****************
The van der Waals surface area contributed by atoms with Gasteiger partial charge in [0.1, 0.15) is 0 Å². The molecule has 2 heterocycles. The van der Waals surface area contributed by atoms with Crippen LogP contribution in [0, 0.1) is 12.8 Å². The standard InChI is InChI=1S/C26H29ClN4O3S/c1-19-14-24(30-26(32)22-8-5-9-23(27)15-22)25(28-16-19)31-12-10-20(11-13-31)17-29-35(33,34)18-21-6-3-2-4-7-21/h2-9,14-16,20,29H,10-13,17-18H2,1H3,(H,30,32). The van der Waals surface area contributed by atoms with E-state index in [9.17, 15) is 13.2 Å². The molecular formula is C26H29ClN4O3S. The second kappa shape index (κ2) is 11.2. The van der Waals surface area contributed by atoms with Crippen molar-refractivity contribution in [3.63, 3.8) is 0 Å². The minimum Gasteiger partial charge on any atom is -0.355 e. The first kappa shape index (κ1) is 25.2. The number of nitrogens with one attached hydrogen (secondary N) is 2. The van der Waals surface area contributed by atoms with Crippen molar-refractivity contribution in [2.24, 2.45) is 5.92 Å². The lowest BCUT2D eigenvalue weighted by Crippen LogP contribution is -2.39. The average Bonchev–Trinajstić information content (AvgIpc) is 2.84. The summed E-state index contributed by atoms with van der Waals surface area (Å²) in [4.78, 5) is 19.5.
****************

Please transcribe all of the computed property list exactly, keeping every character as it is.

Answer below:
The van der Waals surface area contributed by atoms with Gasteiger partial charge in [0.1, 0.15) is 0 Å². The molecule has 2 heterocycles. The van der Waals surface area contributed by atoms with Crippen LogP contribution in [0, 0.1) is 12.8 Å². The standard InChI is InChI=1S/C26H29ClN4O3S/c1-19-14-24(30-26(32)22-8-5-9-23(27)15-22)25(28-16-19)31-12-10-20(11-13-31)17-29-35(33,34)18-21-6-3-2-4-7-21/h2-9,14-16,20,29H,10-13,17-18H2,1H3,(H,30,32). The van der Waals surface area contributed by atoms with E-state index in [9.17, 15) is 13.2 Å². The molecular formula is C26H29ClN4O3S. The second kappa shape index (κ2) is 11.2. The van der Waals surface area contributed by atoms with Crippen molar-refractivity contribution in [3.63, 3.8) is 0 Å². The minimum Gasteiger partial charge on any atom is -0.355 e. The first kappa shape index (κ1) is 25.2. The number of nitrogens with one attached hydrogen (secondary N) is 2. The van der Waals surface area contributed by atoms with Crippen molar-refractivity contribution in [2.24, 2.45) is 5.92 Å². The lowest BCUT2D eigenvalue weighted by Crippen LogP contribution is -2.39. The average Bonchev–Trinajstić information content (AvgIpc) is 2.84. The summed E-state index contributed by atoms with van der Waals surface area (Å²) in [4.78, 5) is 19.5.